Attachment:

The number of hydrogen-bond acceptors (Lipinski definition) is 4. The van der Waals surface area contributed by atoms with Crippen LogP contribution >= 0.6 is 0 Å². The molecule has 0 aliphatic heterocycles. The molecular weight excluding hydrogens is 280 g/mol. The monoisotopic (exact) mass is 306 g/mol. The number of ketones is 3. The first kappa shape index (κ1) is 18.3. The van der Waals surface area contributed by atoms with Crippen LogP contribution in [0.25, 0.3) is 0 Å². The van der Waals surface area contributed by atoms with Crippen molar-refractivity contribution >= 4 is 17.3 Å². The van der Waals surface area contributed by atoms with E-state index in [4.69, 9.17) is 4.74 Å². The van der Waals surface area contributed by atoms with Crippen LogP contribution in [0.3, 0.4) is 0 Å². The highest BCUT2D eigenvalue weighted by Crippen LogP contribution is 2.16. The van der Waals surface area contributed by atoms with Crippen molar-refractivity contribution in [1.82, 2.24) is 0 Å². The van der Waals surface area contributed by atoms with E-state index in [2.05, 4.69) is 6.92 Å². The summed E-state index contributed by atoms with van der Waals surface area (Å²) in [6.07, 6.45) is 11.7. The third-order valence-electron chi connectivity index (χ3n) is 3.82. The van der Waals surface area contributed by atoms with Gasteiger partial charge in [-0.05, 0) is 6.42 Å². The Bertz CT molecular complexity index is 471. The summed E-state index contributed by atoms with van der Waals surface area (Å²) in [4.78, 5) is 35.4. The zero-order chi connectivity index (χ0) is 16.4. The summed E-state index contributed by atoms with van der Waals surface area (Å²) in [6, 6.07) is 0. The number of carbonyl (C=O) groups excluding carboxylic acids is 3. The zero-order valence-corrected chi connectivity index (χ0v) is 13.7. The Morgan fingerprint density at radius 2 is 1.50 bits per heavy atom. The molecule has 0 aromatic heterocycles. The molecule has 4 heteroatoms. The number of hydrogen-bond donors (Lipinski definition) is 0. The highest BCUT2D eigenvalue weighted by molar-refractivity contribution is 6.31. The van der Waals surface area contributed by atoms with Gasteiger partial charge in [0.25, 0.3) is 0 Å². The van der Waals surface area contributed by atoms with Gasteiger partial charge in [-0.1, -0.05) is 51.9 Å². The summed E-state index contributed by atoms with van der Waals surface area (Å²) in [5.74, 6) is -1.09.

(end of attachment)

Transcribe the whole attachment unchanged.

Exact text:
The number of hydrogen-bond acceptors (Lipinski definition) is 4. The van der Waals surface area contributed by atoms with Crippen LogP contribution >= 0.6 is 0 Å². The molecule has 0 aliphatic heterocycles. The molecular weight excluding hydrogens is 280 g/mol. The monoisotopic (exact) mass is 306 g/mol. The number of ketones is 3. The first kappa shape index (κ1) is 18.3. The van der Waals surface area contributed by atoms with Crippen LogP contribution in [0.25, 0.3) is 0 Å². The van der Waals surface area contributed by atoms with Crippen molar-refractivity contribution >= 4 is 17.3 Å². The van der Waals surface area contributed by atoms with E-state index in [4.69, 9.17) is 4.74 Å². The van der Waals surface area contributed by atoms with Crippen LogP contribution in [0.3, 0.4) is 0 Å². The highest BCUT2D eigenvalue weighted by Crippen LogP contribution is 2.16. The van der Waals surface area contributed by atoms with Crippen molar-refractivity contribution in [1.82, 2.24) is 0 Å². The van der Waals surface area contributed by atoms with E-state index in [2.05, 4.69) is 6.92 Å². The summed E-state index contributed by atoms with van der Waals surface area (Å²) in [6.07, 6.45) is 11.7. The third-order valence-electron chi connectivity index (χ3n) is 3.82. The van der Waals surface area contributed by atoms with Gasteiger partial charge in [-0.05, 0) is 6.42 Å². The Bertz CT molecular complexity index is 471. The summed E-state index contributed by atoms with van der Waals surface area (Å²) in [4.78, 5) is 35.4. The zero-order chi connectivity index (χ0) is 16.4. The summed E-state index contributed by atoms with van der Waals surface area (Å²) in [6, 6.07) is 0. The number of carbonyl (C=O) groups excluding carboxylic acids is 3. The zero-order valence-corrected chi connectivity index (χ0v) is 13.7. The Morgan fingerprint density at radius 2 is 1.50 bits per heavy atom. The molecule has 0 aromatic heterocycles. The molecule has 4 heteroatoms. The number of hydrogen-bond donors (Lipinski definition) is 0. The highest BCUT2D eigenvalue weighted by molar-refractivity contribution is 6.31. The van der Waals surface area contributed by atoms with Gasteiger partial charge in [0.25, 0.3) is 0 Å². The van der Waals surface area contributed by atoms with Gasteiger partial charge in [-0.1, -0.05) is 51.9 Å². The summed E-state index contributed by atoms with van der Waals surface area (Å²) in [5.74, 6) is -1.09.